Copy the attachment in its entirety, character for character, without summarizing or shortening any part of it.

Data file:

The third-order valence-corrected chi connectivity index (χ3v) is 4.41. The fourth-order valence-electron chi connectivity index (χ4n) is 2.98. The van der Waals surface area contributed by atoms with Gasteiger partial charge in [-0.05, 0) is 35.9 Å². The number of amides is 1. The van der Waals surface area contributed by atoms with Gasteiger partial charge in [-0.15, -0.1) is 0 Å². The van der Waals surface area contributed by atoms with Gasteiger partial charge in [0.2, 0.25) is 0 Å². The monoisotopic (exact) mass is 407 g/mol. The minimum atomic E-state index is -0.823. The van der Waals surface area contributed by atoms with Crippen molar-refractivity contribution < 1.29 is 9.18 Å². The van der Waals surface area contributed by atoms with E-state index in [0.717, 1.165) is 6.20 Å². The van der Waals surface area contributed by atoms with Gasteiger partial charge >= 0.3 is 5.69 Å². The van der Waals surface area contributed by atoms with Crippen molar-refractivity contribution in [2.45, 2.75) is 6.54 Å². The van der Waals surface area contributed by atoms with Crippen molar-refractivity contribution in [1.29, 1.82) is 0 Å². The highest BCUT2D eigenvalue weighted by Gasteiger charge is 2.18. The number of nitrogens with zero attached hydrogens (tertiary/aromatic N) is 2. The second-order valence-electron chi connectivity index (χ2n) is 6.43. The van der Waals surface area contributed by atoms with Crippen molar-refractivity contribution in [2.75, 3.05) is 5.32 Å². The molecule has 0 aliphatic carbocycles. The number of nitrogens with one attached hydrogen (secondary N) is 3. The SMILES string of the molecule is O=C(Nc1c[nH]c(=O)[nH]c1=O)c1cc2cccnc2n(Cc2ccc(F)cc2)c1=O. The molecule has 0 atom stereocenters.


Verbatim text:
The third-order valence-corrected chi connectivity index (χ3v) is 4.41. The fourth-order valence-electron chi connectivity index (χ4n) is 2.98. The van der Waals surface area contributed by atoms with Gasteiger partial charge in [-0.05, 0) is 35.9 Å². The number of amides is 1. The van der Waals surface area contributed by atoms with Gasteiger partial charge in [-0.15, -0.1) is 0 Å². The van der Waals surface area contributed by atoms with Gasteiger partial charge in [0.2, 0.25) is 0 Å². The monoisotopic (exact) mass is 407 g/mol. The minimum atomic E-state index is -0.823. The van der Waals surface area contributed by atoms with Crippen molar-refractivity contribution < 1.29 is 9.18 Å². The van der Waals surface area contributed by atoms with E-state index in [0.717, 1.165) is 6.20 Å². The van der Waals surface area contributed by atoms with Gasteiger partial charge >= 0.3 is 5.69 Å². The van der Waals surface area contributed by atoms with Crippen molar-refractivity contribution in [2.45, 2.75) is 6.54 Å². The van der Waals surface area contributed by atoms with Crippen molar-refractivity contribution in [1.29, 1.82) is 0 Å². The highest BCUT2D eigenvalue weighted by Gasteiger charge is 2.18. The number of nitrogens with zero attached hydrogens (tertiary/aromatic N) is 2. The second-order valence-electron chi connectivity index (χ2n) is 6.43. The van der Waals surface area contributed by atoms with Crippen molar-refractivity contribution in [2.75, 3.05) is 5.32 Å². The molecule has 0 aliphatic carbocycles. The number of nitrogens with one attached hydrogen (secondary N) is 3. The SMILES string of the molecule is O=C(Nc1c[nH]c(=O)[nH]c1=O)c1cc2cccnc2n(Cc2ccc(F)cc2)c1=O. The molecule has 0 atom stereocenters.